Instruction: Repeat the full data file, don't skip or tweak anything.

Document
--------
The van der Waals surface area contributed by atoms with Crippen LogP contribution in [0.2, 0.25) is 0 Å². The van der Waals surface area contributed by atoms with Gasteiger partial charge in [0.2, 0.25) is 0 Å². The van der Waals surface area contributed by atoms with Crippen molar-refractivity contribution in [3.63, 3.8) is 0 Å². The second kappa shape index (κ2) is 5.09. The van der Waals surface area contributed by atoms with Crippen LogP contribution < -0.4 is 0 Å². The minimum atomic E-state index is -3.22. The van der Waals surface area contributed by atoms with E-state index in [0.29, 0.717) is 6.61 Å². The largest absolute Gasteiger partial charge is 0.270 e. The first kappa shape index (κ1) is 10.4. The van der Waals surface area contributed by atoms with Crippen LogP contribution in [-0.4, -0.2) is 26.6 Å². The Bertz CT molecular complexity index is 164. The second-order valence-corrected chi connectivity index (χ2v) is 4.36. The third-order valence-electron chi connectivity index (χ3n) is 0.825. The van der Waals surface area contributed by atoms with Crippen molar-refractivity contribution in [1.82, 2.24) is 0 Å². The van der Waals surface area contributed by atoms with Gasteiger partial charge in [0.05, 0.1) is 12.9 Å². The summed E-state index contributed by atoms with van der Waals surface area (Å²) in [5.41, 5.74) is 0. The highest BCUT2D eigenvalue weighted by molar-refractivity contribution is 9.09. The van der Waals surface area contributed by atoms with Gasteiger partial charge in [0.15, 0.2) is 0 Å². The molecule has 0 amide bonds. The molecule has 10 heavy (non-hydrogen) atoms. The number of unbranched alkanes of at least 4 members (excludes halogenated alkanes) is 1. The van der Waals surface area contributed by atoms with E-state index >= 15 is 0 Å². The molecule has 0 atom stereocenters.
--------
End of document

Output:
The van der Waals surface area contributed by atoms with Crippen LogP contribution in [0.2, 0.25) is 0 Å². The van der Waals surface area contributed by atoms with Gasteiger partial charge in [0.2, 0.25) is 0 Å². The van der Waals surface area contributed by atoms with Crippen molar-refractivity contribution in [3.63, 3.8) is 0 Å². The second kappa shape index (κ2) is 5.09. The van der Waals surface area contributed by atoms with Crippen LogP contribution < -0.4 is 0 Å². The minimum atomic E-state index is -3.22. The van der Waals surface area contributed by atoms with E-state index in [0.29, 0.717) is 6.61 Å². The largest absolute Gasteiger partial charge is 0.270 e. The first kappa shape index (κ1) is 10.4. The van der Waals surface area contributed by atoms with Crippen LogP contribution in [-0.4, -0.2) is 26.6 Å². The Bertz CT molecular complexity index is 164. The second-order valence-corrected chi connectivity index (χ2v) is 4.36. The third-order valence-electron chi connectivity index (χ3n) is 0.825. The van der Waals surface area contributed by atoms with Crippen molar-refractivity contribution in [1.82, 2.24) is 0 Å². The van der Waals surface area contributed by atoms with Gasteiger partial charge in [0.05, 0.1) is 12.9 Å². The summed E-state index contributed by atoms with van der Waals surface area (Å²) in [5.41, 5.74) is 0. The highest BCUT2D eigenvalue weighted by molar-refractivity contribution is 9.09. The van der Waals surface area contributed by atoms with Gasteiger partial charge in [0.15, 0.2) is 0 Å². The molecule has 0 amide bonds. The molecule has 10 heavy (non-hydrogen) atoms. The number of unbranched alkanes of at least 4 members (excludes halogenated alkanes) is 1. The van der Waals surface area contributed by atoms with E-state index >= 15 is 0 Å². The molecule has 0 atom stereocenters.